# How it works

This page briefly describes what you are able to do with our API and some key features, including browser automation.


We have designed our API in such a way that you are able to access all your resources (clusters, profiles, groups etc.), manage and customize them as you wish and according to what fits your use case:

  • List groups and profiles, along with users, bookmarks, tags etc.
  • Create new profiles, groups and other resources such as categories and extensions.
  • Fully customize your profiles, including their fingerprints.
  • Import and export profile cookies.
  • Download and upload profile folders, in case you want to change its contents (such as History or Passwords).

In theory, you are absolutely able to develop your own client application that would have the same functionality as the official Surfinite App, having only API Key.

# API reference

You can find the API reference documentation by clicking API reference link in the top bar or by using this link.
Some of these endpoints will be described further (especially regarding profile launch and cookies), so, if you are already familiar with browser automation, e.g. using Selenium, you can skip the next section and head on to:

Launching profiles

# Browser Automation

We provide an opportunity to automate your browsing flow with the use of Selenium. Basically, what it does, is allow you to programmatically control the browser, e.g.:

  • Follow links
  • Read page contents
  • Click buttons
  • Type text into inputs
  • Execute javascript

Moreover, we designed the system in a way that you have access to ChromeDriver interface (and not RemoteWebDriver), so, on top of that, you have all the capabilities of Chrome DevTools Protocol, which means that you are able to:

  • Import and export cookies on the fly while browsing
  • Add extensions from .crx files
  • Intercept network requests
  • Inject javascript upon every frame creation
  • And other useful features of CDP

# Basics

To start your automated browsing, make sure you have both chrome and chromedriver binaries. If you have installed Surfinite App, you would find them in:

  • for Windows: C:\Users\<Username>\.surfinite\browser\
  • for macOS: /Users/<Username>/.surfinite/browser/Chromium.app/Contents/MacOS/
  • for Linux: /home/<Username>/.surfinite/browser/

Here is a quick example of how to start a profile:

val profileId: String = "my_profile_id"
val apiKey: String = "MY_API_KEY"

// Get permission to start the profile
// and browser key (needed for browser launch)
val browserKey: String = startProfile(
    profileId = profileId,
    apiKey = apiKey

// Download profile folder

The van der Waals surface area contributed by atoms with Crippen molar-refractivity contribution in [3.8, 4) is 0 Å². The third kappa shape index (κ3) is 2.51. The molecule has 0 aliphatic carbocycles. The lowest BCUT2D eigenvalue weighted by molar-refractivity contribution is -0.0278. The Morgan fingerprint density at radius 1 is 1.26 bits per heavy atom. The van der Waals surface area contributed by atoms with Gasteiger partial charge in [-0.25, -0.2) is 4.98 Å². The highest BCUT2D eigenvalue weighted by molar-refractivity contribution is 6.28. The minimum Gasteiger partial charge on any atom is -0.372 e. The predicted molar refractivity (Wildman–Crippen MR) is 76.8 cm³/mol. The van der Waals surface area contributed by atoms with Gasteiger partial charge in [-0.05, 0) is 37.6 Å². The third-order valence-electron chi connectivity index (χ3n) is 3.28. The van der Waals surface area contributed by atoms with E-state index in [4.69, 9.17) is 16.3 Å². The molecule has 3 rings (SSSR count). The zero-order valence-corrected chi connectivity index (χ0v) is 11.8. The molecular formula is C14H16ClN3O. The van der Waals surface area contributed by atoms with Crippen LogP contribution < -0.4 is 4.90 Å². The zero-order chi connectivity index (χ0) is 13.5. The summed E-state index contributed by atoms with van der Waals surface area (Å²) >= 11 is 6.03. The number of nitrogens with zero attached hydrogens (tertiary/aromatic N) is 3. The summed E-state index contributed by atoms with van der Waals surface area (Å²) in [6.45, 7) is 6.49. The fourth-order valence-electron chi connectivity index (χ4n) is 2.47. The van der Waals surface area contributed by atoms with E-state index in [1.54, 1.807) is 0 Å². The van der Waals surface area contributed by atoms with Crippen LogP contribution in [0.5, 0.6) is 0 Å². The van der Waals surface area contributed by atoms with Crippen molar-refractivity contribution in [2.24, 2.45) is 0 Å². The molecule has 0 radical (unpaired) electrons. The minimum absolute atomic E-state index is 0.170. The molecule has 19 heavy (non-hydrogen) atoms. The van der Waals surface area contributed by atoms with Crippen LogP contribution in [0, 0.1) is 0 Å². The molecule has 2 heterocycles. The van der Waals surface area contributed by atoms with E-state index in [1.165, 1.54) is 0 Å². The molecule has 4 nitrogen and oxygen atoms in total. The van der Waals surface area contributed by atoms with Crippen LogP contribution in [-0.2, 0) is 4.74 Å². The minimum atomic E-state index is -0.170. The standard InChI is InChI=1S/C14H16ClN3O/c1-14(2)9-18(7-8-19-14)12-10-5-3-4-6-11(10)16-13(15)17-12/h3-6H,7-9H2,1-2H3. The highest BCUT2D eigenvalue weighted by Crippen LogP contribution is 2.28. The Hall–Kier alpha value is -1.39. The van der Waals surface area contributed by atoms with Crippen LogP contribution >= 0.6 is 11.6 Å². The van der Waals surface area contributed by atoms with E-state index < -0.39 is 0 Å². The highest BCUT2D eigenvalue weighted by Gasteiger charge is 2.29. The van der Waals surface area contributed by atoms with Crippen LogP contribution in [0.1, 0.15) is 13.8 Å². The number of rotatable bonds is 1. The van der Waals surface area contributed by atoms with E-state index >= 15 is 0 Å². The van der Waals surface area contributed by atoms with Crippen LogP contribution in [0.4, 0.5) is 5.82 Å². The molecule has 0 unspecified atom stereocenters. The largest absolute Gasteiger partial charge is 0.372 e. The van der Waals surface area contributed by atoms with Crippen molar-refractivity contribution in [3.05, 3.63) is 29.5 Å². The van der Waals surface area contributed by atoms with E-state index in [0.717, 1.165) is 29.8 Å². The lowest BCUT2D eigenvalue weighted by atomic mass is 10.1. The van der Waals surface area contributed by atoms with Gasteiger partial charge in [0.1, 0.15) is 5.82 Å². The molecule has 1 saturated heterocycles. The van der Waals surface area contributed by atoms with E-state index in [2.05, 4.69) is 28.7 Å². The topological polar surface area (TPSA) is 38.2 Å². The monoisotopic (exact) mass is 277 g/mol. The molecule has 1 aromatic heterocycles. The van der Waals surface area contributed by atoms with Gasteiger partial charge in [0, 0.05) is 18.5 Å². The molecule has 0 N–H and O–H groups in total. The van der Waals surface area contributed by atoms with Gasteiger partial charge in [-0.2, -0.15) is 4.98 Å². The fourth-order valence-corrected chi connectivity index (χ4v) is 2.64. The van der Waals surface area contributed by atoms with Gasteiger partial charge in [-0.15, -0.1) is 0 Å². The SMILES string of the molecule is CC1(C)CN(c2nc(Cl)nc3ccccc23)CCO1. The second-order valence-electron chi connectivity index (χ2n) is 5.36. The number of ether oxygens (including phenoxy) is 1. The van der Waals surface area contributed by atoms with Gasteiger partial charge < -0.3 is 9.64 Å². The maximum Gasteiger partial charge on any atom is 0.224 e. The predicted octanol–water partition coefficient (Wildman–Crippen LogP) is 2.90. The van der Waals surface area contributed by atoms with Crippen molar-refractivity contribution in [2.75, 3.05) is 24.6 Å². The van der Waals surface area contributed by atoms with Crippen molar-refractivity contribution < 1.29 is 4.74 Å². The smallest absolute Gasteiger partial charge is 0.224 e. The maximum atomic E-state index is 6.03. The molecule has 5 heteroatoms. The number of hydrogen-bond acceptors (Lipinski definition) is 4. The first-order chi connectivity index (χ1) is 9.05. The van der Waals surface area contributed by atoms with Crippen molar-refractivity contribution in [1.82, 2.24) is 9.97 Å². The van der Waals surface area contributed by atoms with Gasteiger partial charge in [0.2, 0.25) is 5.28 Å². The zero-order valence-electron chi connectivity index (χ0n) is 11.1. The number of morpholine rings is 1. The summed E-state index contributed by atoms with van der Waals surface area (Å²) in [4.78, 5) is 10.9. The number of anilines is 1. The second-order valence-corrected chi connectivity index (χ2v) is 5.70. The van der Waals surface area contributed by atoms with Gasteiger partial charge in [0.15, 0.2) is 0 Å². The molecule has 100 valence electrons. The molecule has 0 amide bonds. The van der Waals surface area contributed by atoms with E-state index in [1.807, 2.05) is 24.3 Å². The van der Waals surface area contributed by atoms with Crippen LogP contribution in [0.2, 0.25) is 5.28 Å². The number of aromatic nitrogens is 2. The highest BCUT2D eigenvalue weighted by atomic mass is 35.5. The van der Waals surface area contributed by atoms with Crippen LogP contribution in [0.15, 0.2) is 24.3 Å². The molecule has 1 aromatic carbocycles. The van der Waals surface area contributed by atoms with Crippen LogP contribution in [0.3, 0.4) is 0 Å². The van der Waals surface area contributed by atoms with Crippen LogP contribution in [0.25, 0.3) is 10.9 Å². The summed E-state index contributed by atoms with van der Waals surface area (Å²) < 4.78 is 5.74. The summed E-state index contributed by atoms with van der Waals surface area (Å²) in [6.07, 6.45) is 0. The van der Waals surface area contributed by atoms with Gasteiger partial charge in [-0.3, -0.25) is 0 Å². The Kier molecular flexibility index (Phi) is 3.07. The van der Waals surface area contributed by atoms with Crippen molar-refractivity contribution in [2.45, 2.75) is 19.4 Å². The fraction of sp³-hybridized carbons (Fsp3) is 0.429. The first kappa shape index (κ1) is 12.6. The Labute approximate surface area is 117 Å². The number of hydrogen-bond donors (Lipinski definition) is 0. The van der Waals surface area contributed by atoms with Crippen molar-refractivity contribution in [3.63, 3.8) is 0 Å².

val profileDirPath = "/home/myuser/profiles/$profileId"
    profileId = profileId,
    profileDirPath = profileDirPath,
    apiKey = apiKey

val options = ChromeOptions()

val chromePath = "/home/myuser/.surfinite/browser/chrome"
val chromeDriverPath = "/home/myuser/.surfinite/browser/chromedriver"

// Set Chrome binary path
// Set Chromedriver binary path
System.setProperty("webdriver.chrome.driver", chromeDriverPath)

// Set options to launch the profile

val driver = ChromeDriver(options)

// Use the driver

In short, to start the browser for automation, you would set chrome and chromedriver path on your ChromeOptions object and then initialize ChromeDriver.

# Controls

Usually, the process of automation involves a few steps. First, after you have identified the page you would want to automate and have come up with the order of inputs and buttons (so, with your algorithm), you would need to find the corresponding elements' css selectors.

The easiest way to find it is to use Page Inspector tool available in every web browser. Here is an example of identifying a button with an id access-btn:

You can also use Web Console tool to instantly check your selectors, e.g. by typing document.querySelector('#access-btn').

After you have identified all your css selectors, that is time to program your automation logic. There is an example that would open the Surfinite Website and click the Gain an access button:

// ...


// Use the css selector
val gainAccessBtn = driver.findElement(By.id("access-btn"))

// Click the button

Of course, you will face lots of pitfalls while using Selenium for your use case, ranging from necessity to wait for DOM to be loaded on every page and css selectors being too cumbersome and non-trivial, through some Selenium CDP wrapper bugs, to complexity of implementing human-like actions (scroll and mouse movements) to stay undetected.

The documentation will contain some tips and tricks to help you on your journey and will be consistently updated, so keep on reading and stay tuned.